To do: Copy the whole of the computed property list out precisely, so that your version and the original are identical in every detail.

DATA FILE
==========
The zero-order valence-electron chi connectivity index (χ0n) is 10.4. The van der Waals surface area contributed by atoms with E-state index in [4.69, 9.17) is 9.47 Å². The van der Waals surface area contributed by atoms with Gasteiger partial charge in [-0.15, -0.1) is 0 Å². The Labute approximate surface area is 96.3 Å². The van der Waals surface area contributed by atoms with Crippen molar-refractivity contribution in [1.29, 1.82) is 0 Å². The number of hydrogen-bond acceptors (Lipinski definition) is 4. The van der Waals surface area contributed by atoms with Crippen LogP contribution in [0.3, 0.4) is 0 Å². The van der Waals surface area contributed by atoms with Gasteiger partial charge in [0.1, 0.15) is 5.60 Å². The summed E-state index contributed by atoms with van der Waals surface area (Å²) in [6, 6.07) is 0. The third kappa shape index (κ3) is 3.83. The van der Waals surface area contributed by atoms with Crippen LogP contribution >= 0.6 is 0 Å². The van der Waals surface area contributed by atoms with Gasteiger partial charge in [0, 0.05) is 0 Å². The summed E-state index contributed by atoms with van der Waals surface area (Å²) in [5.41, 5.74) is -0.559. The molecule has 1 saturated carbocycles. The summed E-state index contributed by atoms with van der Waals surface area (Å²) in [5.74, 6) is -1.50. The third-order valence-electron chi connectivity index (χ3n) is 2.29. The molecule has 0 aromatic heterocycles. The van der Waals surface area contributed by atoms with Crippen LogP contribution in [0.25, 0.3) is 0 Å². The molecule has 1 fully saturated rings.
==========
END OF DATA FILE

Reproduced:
The zero-order valence-electron chi connectivity index (χ0n) is 10.4. The van der Waals surface area contributed by atoms with E-state index in [4.69, 9.17) is 9.47 Å². The van der Waals surface area contributed by atoms with Gasteiger partial charge in [-0.15, -0.1) is 0 Å². The Labute approximate surface area is 96.3 Å². The van der Waals surface area contributed by atoms with Crippen molar-refractivity contribution in [1.29, 1.82) is 0 Å². The number of hydrogen-bond acceptors (Lipinski definition) is 4. The van der Waals surface area contributed by atoms with Crippen LogP contribution in [0.3, 0.4) is 0 Å². The van der Waals surface area contributed by atoms with Gasteiger partial charge in [0.1, 0.15) is 5.60 Å². The summed E-state index contributed by atoms with van der Waals surface area (Å²) in [6, 6.07) is 0. The third kappa shape index (κ3) is 3.83. The van der Waals surface area contributed by atoms with Crippen LogP contribution >= 0.6 is 0 Å². The van der Waals surface area contributed by atoms with Gasteiger partial charge in [0, 0.05) is 0 Å². The summed E-state index contributed by atoms with van der Waals surface area (Å²) in [5.41, 5.74) is -0.559. The molecule has 1 saturated carbocycles. The summed E-state index contributed by atoms with van der Waals surface area (Å²) in [5.74, 6) is -1.50. The third-order valence-electron chi connectivity index (χ3n) is 2.29. The molecule has 0 aromatic heterocycles. The van der Waals surface area contributed by atoms with Crippen LogP contribution in [0.25, 0.3) is 0 Å². The molecule has 1 fully saturated rings.